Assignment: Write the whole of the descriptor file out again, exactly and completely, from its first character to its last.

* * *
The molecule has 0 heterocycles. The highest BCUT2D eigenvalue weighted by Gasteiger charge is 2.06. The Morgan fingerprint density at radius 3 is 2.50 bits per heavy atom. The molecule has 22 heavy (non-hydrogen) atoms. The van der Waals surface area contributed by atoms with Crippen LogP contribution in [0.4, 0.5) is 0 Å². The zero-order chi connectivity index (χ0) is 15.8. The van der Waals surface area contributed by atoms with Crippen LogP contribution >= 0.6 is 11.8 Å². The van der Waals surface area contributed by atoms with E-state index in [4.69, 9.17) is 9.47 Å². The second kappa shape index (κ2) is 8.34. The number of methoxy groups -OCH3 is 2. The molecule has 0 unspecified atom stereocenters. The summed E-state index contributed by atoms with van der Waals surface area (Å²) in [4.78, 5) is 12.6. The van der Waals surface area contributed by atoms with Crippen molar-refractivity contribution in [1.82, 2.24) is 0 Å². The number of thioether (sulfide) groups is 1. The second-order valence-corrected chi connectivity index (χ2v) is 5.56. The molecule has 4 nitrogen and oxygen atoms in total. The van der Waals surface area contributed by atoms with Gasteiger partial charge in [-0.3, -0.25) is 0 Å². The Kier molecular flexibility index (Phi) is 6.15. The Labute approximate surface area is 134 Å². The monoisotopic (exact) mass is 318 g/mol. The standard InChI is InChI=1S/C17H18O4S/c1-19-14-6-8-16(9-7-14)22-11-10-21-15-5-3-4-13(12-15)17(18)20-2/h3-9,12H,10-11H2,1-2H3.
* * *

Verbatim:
The molecule has 0 heterocycles. The highest BCUT2D eigenvalue weighted by Gasteiger charge is 2.06. The Morgan fingerprint density at radius 3 is 2.50 bits per heavy atom. The molecule has 22 heavy (non-hydrogen) atoms. The van der Waals surface area contributed by atoms with Crippen LogP contribution in [0.4, 0.5) is 0 Å². The zero-order chi connectivity index (χ0) is 15.8. The van der Waals surface area contributed by atoms with Crippen LogP contribution >= 0.6 is 11.8 Å². The van der Waals surface area contributed by atoms with E-state index in [4.69, 9.17) is 9.47 Å². The second kappa shape index (κ2) is 8.34. The number of methoxy groups -OCH3 is 2. The molecule has 0 unspecified atom stereocenters. The summed E-state index contributed by atoms with van der Waals surface area (Å²) in [4.78, 5) is 12.6. The van der Waals surface area contributed by atoms with Crippen molar-refractivity contribution in [1.82, 2.24) is 0 Å². The number of thioether (sulfide) groups is 1. The second-order valence-corrected chi connectivity index (χ2v) is 5.56. The molecule has 4 nitrogen and oxygen atoms in total. The van der Waals surface area contributed by atoms with Gasteiger partial charge in [-0.3, -0.25) is 0 Å². The Kier molecular flexibility index (Phi) is 6.15. The Labute approximate surface area is 134 Å². The monoisotopic (exact) mass is 318 g/mol. The standard InChI is InChI=1S/C17H18O4S/c1-19-14-6-8-16(9-7-14)22-11-10-21-15-5-3-4-13(12-15)17(18)20-2/h3-9,12H,10-11H2,1-2H3.